I still remember the first time the Haze descended upon me. You'll forgive me if I capitalize it, like a proper name, something of importance, which of course it is not to anyone but me. James had died less than two hours before. The nurse from the hospice, not out regular nurse, had arrived. Our regular nurse had a pending engagement with Harry Potter, a movie I still haven't seen for that reason. She told us about it the first time we met her, huddled in an ICU room and trying to absorb the fact that this woman would be the one who came to declare our son dead after he died in our arms. If Harry Potter did not interfere. I wonder if she knew then, sharing that piece of information with us as we were trying to talk about anything but, that we had very little time left. I wonder if she knew we had 72 hours give or take, at home with him after we left the hospital. I still remember the walk from the room to the car, James sleeping peacefully, never to awake. I miss even that. In any event, James died during Harry Potter, and a backup nurse came to meet James only in death. A friendly enough fellow I suppose, though I can't imagine what the circumstances call for.
He'd left to talk with the funeral home owner who'd come to pick James up in a minivan with a car seat in the front seat, as if James would ever have been allowed to sit in the front seat. For some reason, I don't remember why, we'd put James in his crib. We'd dressed him, an awkward process that I do not want to remember, but can't not. He was lying there and for some reason I was suddenly alone, just he, I, and the crib. I'd cried before of course, long jagged sobs with my father, mother, or uncle's arms around me. We'd sat alone in his rocking chair after, and I'd composed myself enough to tell him how desperately I loved him, and how I hoped he'd see lots of friends on the other side, that if he asked my Grandparents they'd take him to get a new toy. But for some reason I felt especially isolated in those moments with him, waiting for the funeral director to come back and take him, in perfect agreement with the hospice nurse that he was dead and didn't need the crib anymore, wondering if I'd like to carry him to the mini-van. In the end I did, because I carried him into the house, and I wanted to carry him out as well. I was his father. But I didn't even know where the van was going. I'd never gotten that far.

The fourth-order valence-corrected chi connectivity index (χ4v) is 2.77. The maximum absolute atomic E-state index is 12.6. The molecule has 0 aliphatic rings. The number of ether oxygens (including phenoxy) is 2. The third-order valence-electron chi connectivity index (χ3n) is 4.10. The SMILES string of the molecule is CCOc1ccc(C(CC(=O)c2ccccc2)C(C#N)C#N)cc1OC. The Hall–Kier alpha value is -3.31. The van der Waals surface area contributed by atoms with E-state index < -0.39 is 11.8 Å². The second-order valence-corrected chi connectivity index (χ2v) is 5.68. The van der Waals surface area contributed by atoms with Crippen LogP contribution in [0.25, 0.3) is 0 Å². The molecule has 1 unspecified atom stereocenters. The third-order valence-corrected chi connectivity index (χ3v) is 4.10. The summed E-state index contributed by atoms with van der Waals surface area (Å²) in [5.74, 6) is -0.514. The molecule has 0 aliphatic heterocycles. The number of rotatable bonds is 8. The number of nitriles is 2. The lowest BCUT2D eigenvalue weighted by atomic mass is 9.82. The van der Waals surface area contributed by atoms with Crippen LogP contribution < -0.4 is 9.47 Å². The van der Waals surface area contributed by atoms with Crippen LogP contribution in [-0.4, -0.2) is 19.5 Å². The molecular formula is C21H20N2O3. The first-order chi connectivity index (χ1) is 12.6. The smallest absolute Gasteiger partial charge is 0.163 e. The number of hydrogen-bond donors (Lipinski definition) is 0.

And then it hit me. A sudden, swift haze, an edge of unreality and isolation descending over the whole scene. The voices in the house, the dozen or so odd people gathered in vigil around my son's deathbed distant, indistinct voices. To this day I couldn't tell you who all was there, or how or when they arrived. A strange disconnect emerged between us, a Haze isolating me from the rest of it, the world beyond. I often respond appropriately, I am witty, functional, even effective, but the Haze comes now and then, and I'm right back where I started, alone in his room watching him as though he were sleeping in his crib. It's an odd sensation, a curious disconnect. It's not that I'm not there, I'm just thinking about somewhere else, and everything else is out of focus, as if I'm listening to them underwater or drunk. It's not all the time. Just every now and then. Small things. Checking the mail and all the bills are to James Sikes, even though both of the James Sikes I knew are dead and gone. My Dad is Jim and I'm J. Matthew. Ten generations and I'll be the last one. If only AT&T knew. The Haze strikes me, and takes a few minutes or an hour, whatever the case may be. Like a pall descended over everything, coloring the margins with grief and deflecting the day. When it happens though, I'm right back at the crib, alone with my dead son, and I still have no idea what to do next. I'm still working on that, some days the answers are better. There are comforts- Jamie the Giraffe, adorable as ever, James' fund, the hundreds, thousands of people who have been moved by him. I'm selfish enough that I'd trade it all for another hour of him laughing.
I miss him desperately and constantly, with a sense of urgency that is completely inappropriate to the situation. So I'll give a few more hours, a few more days here and there when I'm not too busy to the Haze, and in the end it will pass, as it must. Because time will not stop, and our moment at the crib has passed. I will pray, and hope God has an answer. Eventually perhaps, the Haze will pass. I don't ask for timelines anymore. I learned long ago there's no use in bothering.